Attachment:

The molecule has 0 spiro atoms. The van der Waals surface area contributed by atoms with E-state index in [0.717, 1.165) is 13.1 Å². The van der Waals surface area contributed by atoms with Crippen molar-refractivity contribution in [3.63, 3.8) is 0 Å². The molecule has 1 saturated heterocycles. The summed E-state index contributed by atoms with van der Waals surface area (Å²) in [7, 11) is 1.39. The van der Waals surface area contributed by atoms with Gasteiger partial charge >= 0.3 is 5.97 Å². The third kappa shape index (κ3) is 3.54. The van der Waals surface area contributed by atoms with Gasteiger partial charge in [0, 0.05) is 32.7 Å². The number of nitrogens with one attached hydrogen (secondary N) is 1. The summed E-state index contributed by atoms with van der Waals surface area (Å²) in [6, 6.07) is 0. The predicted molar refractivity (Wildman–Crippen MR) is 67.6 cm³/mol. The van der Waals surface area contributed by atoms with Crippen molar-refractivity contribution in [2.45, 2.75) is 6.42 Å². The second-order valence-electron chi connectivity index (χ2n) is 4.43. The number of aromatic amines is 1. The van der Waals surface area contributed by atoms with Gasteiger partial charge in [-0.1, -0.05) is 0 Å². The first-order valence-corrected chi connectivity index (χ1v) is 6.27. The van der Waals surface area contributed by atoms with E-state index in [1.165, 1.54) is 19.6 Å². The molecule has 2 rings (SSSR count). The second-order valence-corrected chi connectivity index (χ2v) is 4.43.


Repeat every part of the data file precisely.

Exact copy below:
The molecule has 0 spiro atoms. The van der Waals surface area contributed by atoms with E-state index in [0.717, 1.165) is 13.1 Å². The van der Waals surface area contributed by atoms with Crippen molar-refractivity contribution in [3.63, 3.8) is 0 Å². The molecule has 1 saturated heterocycles. The summed E-state index contributed by atoms with van der Waals surface area (Å²) in [7, 11) is 1.39. The van der Waals surface area contributed by atoms with Gasteiger partial charge >= 0.3 is 5.97 Å². The third kappa shape index (κ3) is 3.54. The van der Waals surface area contributed by atoms with Gasteiger partial charge in [0, 0.05) is 32.7 Å². The number of nitrogens with one attached hydrogen (secondary N) is 1. The summed E-state index contributed by atoms with van der Waals surface area (Å²) in [6, 6.07) is 0. The predicted molar refractivity (Wildman–Crippen MR) is 67.6 cm³/mol. The van der Waals surface area contributed by atoms with Crippen molar-refractivity contribution in [2.45, 2.75) is 6.42 Å². The second-order valence-electron chi connectivity index (χ2n) is 4.43. The number of aromatic amines is 1. The van der Waals surface area contributed by atoms with Gasteiger partial charge in [-0.1, -0.05) is 0 Å². The first-order valence-corrected chi connectivity index (χ1v) is 6.27. The van der Waals surface area contributed by atoms with E-state index in [1.165, 1.54) is 19.6 Å². The molecule has 2 rings (SSSR count). The second-order valence-corrected chi connectivity index (χ2v) is 4.43.